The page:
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It was early April, and the conference was in early August. At the very latest, he had to complete his Navier–Stokes equation thesis by early July.
Which meant he only had three months left.
In a situation like this, his only option was to go on a grinding session…
The days of researching quickly flew by, and it was soon July.
It was getting closer and closer to the conference date, and the International Mathematical Union had sent Lu Zhou multiple emails to remind him to update his report content information on the website.
Normally, partic.i.p.ants had to disclose the content of their report before the conference began. They also had to upload the entire report script before a certain date.
Lu Zhou finally got around to doing this. He logged into his International Mathematical Union account and updated his report information for the International Congress of Mathematicians.
Most people updated their report information half a year ago, and it was rare to see people updating information a month before the conference.
Since it was a one-hour report, and the report presenter was a well-known international scholar, everyone was paying attention to Lu Zhou's report content.
A few months ago, various online mathematics forums were talking about what Professor Lu was cooking up.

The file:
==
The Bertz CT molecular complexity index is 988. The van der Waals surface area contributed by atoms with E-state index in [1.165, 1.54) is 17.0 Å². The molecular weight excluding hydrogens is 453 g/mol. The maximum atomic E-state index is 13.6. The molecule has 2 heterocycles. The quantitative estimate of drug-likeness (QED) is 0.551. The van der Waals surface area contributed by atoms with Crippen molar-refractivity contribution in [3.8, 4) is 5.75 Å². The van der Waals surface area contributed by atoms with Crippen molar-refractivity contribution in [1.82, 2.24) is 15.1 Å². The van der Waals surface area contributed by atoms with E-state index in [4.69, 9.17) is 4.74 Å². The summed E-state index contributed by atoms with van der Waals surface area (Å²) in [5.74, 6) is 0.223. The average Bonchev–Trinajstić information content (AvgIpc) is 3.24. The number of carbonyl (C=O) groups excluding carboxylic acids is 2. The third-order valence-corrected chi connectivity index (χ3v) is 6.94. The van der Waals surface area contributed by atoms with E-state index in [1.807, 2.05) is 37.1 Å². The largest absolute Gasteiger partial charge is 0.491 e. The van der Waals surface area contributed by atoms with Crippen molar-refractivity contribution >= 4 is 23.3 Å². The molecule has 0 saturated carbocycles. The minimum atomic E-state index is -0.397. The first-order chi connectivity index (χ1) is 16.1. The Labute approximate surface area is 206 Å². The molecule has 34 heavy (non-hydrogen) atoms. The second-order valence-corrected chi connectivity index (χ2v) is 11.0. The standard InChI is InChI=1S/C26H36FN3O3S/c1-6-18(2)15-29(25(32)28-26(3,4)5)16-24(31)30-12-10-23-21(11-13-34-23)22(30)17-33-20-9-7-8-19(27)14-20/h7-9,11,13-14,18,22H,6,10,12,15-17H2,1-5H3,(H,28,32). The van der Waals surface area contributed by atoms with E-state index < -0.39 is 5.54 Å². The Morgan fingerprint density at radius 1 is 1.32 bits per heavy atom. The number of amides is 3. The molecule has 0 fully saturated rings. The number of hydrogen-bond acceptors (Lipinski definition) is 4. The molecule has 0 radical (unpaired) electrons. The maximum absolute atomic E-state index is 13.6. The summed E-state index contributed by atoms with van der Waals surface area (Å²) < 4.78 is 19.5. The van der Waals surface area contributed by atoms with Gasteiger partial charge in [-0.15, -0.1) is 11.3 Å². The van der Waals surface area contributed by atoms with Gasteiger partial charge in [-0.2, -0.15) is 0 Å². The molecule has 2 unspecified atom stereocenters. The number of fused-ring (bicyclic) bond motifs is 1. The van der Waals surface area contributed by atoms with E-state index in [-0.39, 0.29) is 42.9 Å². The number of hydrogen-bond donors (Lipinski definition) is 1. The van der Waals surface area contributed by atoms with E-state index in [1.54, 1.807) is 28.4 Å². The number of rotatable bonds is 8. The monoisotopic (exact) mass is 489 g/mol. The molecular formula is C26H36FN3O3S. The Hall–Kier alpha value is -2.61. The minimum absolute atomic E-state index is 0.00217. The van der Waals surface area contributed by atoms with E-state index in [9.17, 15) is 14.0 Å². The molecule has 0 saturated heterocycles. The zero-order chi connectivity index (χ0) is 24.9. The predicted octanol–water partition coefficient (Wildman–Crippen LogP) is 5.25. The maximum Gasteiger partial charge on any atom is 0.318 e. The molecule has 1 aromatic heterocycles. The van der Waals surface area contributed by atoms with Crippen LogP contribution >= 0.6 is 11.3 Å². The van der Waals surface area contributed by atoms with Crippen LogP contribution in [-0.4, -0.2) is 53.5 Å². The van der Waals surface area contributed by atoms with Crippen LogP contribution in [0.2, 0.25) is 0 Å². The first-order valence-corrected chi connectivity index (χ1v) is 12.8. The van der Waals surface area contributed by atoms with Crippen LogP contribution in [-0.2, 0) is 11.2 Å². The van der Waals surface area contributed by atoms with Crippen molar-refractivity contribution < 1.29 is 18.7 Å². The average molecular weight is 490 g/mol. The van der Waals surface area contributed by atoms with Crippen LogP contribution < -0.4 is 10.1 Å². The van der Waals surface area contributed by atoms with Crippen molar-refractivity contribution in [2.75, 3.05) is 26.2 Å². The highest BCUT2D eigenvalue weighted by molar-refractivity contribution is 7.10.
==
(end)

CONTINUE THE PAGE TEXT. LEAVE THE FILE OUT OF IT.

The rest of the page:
Many people in the number theory field checked the official website daily, in hopes of seeing Lu Zhou's topic for his report.
Lu Zhou's report content met everyone's expectations.
When the community saw the report topic was on the Navier–Stokes equation, the entire mathematics community exploded…
On a well-known Europe mathematics forum.
[The existence of a smooth Navier–Stokes equation solution? How is this possible?]
[How many times have people claimed to have solved the Navier–Stokes equation?]
[Last time was the scholar from Kazakhstan, this time it's a Chinese scholar. Do third world countries really want the one million dollar prize that bad?]
[Let's wait until we see his thesis. No one knows yet. What if he really solves the Millennium Prize Problem? Just like how he solved Goldbach's conjecture.]
[This is impossible! Navier–Stokes equation and Goldbach's conjecture are on completely different levels! One is a partial differential equation, the other is number theory! No matter how smart he is, there is no way he can reach the top of two different fields!]
The online debate was fierce.
It wasn't just people online, but many famous mathematics scholars were also paying attention to this unexpected announcement.
Tao Zhexuan was obviously one of them.
Actually, Tao Zhexuan had been doing research on the Navier–Stokes equation in as early as 2007. He had even published a couple of theses.
Tao Zhexuan expressed his opinion on his most recent blog.
[… It is difficult for me to give my opinion before reading the thesis. But according to my understanding of him, although he likes taking risks, he won't do anything that he is unsure of.
[Also, two months ago, I noticed his latest research on Annual Mathematics. Many of you might know the thesis contained a very novel differential manifold. It was called the L Manifold.
[I was confused at L Manifold's specific use. That was until I delved into research on the relations.h.i.+p between partial differential equations and topology.